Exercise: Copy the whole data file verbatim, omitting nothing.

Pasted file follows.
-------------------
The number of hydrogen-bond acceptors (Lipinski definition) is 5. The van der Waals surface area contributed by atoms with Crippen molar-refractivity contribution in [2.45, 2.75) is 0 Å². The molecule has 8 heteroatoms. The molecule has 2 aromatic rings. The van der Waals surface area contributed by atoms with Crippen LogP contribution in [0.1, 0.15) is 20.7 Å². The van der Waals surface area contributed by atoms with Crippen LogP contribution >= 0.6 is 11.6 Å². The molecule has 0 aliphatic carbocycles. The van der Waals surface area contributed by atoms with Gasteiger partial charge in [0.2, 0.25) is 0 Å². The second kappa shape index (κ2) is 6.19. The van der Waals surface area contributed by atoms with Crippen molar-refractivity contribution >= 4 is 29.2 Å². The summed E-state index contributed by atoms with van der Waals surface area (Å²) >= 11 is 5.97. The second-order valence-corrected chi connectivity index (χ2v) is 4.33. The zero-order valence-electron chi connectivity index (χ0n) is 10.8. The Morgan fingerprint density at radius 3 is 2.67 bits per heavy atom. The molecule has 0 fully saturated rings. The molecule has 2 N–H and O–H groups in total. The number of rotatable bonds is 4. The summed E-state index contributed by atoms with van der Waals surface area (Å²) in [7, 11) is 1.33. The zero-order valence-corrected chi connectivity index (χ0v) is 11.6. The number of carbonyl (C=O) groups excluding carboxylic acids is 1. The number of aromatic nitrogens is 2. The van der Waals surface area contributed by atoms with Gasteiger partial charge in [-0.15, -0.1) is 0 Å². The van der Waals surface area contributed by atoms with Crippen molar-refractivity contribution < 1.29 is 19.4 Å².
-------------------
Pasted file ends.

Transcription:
The number of hydrogen-bond acceptors (Lipinski definition) is 5. The van der Waals surface area contributed by atoms with Crippen molar-refractivity contribution in [2.45, 2.75) is 0 Å². The molecule has 8 heteroatoms. The molecule has 2 aromatic rings. The van der Waals surface area contributed by atoms with Crippen LogP contribution in [0.1, 0.15) is 20.7 Å². The van der Waals surface area contributed by atoms with Crippen LogP contribution >= 0.6 is 11.6 Å². The molecule has 0 aliphatic carbocycles. The van der Waals surface area contributed by atoms with Gasteiger partial charge in [0.2, 0.25) is 0 Å². The second kappa shape index (κ2) is 6.19. The van der Waals surface area contributed by atoms with Crippen molar-refractivity contribution >= 4 is 29.2 Å². The summed E-state index contributed by atoms with van der Waals surface area (Å²) >= 11 is 5.97. The second-order valence-corrected chi connectivity index (χ2v) is 4.33. The zero-order valence-electron chi connectivity index (χ0n) is 10.8. The Morgan fingerprint density at radius 3 is 2.67 bits per heavy atom. The molecule has 0 fully saturated rings. The molecule has 2 N–H and O–H groups in total. The number of rotatable bonds is 4. The summed E-state index contributed by atoms with van der Waals surface area (Å²) in [7, 11) is 1.33. The zero-order valence-corrected chi connectivity index (χ0v) is 11.6. The number of carbonyl (C=O) groups excluding carboxylic acids is 1. The number of aromatic nitrogens is 2. The van der Waals surface area contributed by atoms with Gasteiger partial charge in [-0.15, -0.1) is 0 Å². The van der Waals surface area contributed by atoms with Crippen molar-refractivity contribution < 1.29 is 19.4 Å².